Griffiths: Young Josef and the looks that deceive

“It seems unlikely that any of the cool young things zooming around the inner north on their vintage bicycles are plotting the deaths of millions,” writes JOHN GRIFFITHS

DOING the rounds on the internet lately have been pictures of the murderous Soviet dictator Josef Stalin as a young man.

The first of two striking things about the photos are that he was a very, very good looking young man with deep soulful eyes.

Young Joe Stalin… just like any inner-north hipster.

Young Joe Stalin… just like any inner-north hipster.

The more alarming thing is that if you could bring him to life from the century-old photos (just google “young stalin”) and put him down on Braddon’s Lonsdale Street he would fit right in with the hipster crowd without the blink of an eyelid.

It seems unlikely that any of the cool young things zooming around the inner north on their vintage bicycles are plotting the deaths of millions, but then again its not clear the young Stalin had much planned beyond coffee, cigarettes, and convincing the next winsome lass that sleeping with him would further the revolution either.

In the interests of disclosure I must admit I cycle a very groovy bicycle to work, sport a beard, glasses, and hold strong opinions about coffee and obscure music. On the other hand, I’m probably too old and fat to be a hipster and pay insufficient attention to my wardrobe.

WHILE considering the reflections of the past in the modern era; this week’s Budget convulsions in Canberra had me thinking about what drives our political parties.

Greens, Labor and Liberal all trace their ideological underpinnings to the late 19th century.

We’re talking about a time when it was still possible for one person to be at least broadly across everything needed by an up-to-date civilisation.

Back then, a steam train was a very snazzy piece of technology. Today, a moderately intelligent school leaver, deprived of modern society, could hope to build a functioning steam train in their lifetime.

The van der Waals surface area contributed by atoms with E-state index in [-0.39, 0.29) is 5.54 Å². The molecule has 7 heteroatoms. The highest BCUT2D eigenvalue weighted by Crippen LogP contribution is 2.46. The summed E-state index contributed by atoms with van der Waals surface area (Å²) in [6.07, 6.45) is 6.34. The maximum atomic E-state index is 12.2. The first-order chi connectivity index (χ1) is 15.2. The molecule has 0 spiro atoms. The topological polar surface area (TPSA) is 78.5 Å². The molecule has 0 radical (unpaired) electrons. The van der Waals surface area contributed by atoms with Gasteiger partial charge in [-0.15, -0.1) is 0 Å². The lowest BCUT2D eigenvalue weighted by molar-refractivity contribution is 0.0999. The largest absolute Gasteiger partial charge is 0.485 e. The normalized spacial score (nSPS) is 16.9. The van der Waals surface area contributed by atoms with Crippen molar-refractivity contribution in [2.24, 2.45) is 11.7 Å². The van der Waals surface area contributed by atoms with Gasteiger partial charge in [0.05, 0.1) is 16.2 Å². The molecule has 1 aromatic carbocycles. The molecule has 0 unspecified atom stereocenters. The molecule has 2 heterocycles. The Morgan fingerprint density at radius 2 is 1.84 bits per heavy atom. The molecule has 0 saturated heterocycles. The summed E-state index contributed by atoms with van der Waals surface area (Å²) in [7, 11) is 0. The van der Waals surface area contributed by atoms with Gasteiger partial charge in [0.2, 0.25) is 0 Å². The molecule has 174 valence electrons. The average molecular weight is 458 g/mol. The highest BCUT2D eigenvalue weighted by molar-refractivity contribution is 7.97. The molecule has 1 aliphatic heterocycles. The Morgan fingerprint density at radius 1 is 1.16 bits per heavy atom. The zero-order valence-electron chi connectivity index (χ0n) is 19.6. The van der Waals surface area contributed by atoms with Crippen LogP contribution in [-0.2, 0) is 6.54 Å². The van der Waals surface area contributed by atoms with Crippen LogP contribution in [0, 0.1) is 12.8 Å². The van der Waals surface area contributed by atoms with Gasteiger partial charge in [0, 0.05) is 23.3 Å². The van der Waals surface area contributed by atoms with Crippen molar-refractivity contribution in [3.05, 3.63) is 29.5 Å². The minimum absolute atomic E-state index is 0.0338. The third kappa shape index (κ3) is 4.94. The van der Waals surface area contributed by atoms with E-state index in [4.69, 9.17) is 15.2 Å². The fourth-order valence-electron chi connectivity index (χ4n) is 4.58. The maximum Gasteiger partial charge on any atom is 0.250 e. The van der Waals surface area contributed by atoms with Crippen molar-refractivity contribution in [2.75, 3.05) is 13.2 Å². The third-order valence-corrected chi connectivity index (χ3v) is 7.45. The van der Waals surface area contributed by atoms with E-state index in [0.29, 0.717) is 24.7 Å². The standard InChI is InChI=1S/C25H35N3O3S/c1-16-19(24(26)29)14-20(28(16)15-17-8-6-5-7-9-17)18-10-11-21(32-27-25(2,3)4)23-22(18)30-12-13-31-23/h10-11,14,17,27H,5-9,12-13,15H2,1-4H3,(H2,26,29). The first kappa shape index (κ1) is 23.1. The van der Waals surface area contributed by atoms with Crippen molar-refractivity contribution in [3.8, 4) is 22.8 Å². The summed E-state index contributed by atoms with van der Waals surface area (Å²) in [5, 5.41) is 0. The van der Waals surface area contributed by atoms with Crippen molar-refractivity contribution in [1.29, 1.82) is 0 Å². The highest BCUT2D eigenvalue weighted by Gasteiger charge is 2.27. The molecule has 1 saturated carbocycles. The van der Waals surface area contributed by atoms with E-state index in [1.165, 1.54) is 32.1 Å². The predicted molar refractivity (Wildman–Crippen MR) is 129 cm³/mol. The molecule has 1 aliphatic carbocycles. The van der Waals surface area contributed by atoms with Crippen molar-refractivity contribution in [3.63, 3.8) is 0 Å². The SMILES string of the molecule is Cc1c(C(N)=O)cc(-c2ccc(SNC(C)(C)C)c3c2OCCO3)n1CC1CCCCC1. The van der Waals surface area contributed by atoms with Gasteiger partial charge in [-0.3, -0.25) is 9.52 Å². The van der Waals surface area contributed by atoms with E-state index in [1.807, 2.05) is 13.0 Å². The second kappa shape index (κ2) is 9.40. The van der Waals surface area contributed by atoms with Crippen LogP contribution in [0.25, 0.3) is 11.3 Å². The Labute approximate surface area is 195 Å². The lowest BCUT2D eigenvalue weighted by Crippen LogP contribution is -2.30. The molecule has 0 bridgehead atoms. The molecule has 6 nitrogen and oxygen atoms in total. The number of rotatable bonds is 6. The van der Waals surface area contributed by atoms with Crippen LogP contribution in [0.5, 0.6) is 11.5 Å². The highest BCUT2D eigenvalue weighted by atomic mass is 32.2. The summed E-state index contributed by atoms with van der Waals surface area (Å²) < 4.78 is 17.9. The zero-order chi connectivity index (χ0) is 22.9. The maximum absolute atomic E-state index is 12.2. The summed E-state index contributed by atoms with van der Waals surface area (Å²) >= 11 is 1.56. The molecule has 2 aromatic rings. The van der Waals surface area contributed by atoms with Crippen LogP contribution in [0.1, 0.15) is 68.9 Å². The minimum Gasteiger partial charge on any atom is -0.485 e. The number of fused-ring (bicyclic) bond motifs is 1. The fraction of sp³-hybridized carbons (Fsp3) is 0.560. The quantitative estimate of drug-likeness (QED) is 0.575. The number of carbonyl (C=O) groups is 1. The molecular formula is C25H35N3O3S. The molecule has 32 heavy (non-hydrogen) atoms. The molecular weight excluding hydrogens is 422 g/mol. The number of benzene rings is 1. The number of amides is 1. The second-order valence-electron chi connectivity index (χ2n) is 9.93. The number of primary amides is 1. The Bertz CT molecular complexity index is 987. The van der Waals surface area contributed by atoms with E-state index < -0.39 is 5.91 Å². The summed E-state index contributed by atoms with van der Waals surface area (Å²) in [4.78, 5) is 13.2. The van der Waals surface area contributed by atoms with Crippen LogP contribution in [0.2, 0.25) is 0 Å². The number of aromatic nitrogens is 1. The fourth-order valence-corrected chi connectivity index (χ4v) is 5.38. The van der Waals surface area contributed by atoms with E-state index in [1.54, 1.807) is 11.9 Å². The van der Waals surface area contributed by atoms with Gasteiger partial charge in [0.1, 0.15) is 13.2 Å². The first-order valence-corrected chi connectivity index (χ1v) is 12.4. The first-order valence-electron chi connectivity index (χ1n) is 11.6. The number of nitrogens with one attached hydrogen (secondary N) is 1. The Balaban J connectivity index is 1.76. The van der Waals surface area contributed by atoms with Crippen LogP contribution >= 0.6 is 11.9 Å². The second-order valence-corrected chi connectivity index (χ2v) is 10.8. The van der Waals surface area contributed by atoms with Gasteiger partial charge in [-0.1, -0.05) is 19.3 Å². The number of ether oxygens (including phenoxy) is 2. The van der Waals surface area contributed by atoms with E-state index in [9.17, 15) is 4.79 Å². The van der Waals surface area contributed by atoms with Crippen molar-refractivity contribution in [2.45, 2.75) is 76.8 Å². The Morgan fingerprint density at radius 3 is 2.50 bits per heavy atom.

Cast your eyes now to your mobile phone.

In a whole lifetime a single individual could not hope to replicate just the glass screen on the front of the phone. Never mind the processors, accelerometers, batteries, barometers, data arrays and wireless antennae. That’s before we even think about the millions of lines of software code and the vast infrastructure of the telecommunications industry and beyond it the broader internet.

I bring this up because as a global society we have never been so interdependent and interconnected.

Having found ourselves in this unprecedented situation (and largely having chosen it for ourselves despite all the smarmy youths on youtube railing against technology with no apparent sense of irony) we perhaps have to wonder if the political certainties of the age of steam are really going to be very helpful.

Before the ideological warriors don their tin hats, leap into foxholes and start firing, I’d ask them to consider in what possible other sphere of life would they consider a single set of policies to be universally applicable?

The only other place you find that sort of dogma is in religion.

Even in religion, Christ’s Sermon on the Mount is a more progressive manifesto (coming to us from the Iron Age no less) than anything Labor or Liberal are offering at the moment.

Maybe, just maybe, we need to stop parrotting things we heard when we were young, and start thinking.

 

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